Inflation is regularly in the news, the source of much angst, and not just an important topic for economists but for everyone in general. But what does it really mean? How does inflation affect your purchasing power and savings? Is it necessarily a bad thing?
Inflation refers to the generalised and sustained rise in prices over a given period of time – in other words, a rise in the general level of prices. Inflation of 2% means that a certain basket of goods and services that cost you EUR 100 a year ago will cost you EUR 102 today.
Statec expects inflation to decline during 2022 against a backdrop of weakening energy prices, and has revised its forecast for 2021 and 2022 to 2.5%. (Statec press conference – December 2021)
Many factors can influence inflation, and economists regularly debate the causes and consequences of these factors, in particular:
- an increase in the cost of raw materials or wage costs;
- demand for goods or services rising more quickly than supply, or conversely, or declining supply while demand remains unchanged;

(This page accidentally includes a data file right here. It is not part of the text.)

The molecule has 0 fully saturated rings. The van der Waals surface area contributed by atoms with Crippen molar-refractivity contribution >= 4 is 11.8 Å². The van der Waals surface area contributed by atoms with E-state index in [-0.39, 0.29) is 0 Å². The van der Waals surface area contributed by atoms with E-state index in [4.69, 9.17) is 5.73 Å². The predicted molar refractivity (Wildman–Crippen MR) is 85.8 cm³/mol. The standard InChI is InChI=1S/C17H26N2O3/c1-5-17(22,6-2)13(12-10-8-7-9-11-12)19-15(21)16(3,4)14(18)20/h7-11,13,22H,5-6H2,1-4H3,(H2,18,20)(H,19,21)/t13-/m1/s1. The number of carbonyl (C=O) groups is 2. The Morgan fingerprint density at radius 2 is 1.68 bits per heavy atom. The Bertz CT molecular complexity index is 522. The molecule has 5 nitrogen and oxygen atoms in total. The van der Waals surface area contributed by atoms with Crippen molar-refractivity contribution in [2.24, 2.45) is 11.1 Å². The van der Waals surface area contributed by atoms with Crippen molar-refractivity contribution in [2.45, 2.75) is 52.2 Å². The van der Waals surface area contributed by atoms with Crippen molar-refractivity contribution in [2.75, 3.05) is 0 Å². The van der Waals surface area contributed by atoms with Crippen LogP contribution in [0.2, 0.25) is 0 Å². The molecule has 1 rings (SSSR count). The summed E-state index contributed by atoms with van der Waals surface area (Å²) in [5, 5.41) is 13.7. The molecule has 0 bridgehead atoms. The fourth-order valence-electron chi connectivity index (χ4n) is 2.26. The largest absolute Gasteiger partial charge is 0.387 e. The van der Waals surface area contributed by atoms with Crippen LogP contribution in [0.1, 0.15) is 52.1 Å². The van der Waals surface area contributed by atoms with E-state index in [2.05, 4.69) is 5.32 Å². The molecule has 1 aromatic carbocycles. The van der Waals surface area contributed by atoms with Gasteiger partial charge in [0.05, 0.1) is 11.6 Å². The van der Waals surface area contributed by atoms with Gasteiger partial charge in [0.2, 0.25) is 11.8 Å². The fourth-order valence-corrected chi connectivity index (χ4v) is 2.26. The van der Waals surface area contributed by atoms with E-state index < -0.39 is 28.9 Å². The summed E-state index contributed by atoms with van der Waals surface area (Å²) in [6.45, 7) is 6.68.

- a fall in the value of the euro versus other currencies, which results in a rise in the price of imports in particular;
- too much money in circulation in comparison to the goods and services available in the market.
Calculated by Statec
Statec, the Luxembourg statistical office, regularly calculates the average rise in the consumer price index to determine inflation. This index is calculated as a result of a representative statistical survey based on the prices of hundreds of goods and services that make up a large part of our average expenditure (known as the basket of goods). Food, energy, transport and housing are all included in this basket. The composition of this index is regularly adjusted. In 2021, inflation in Luxembourg was 2.5%, according to Statec.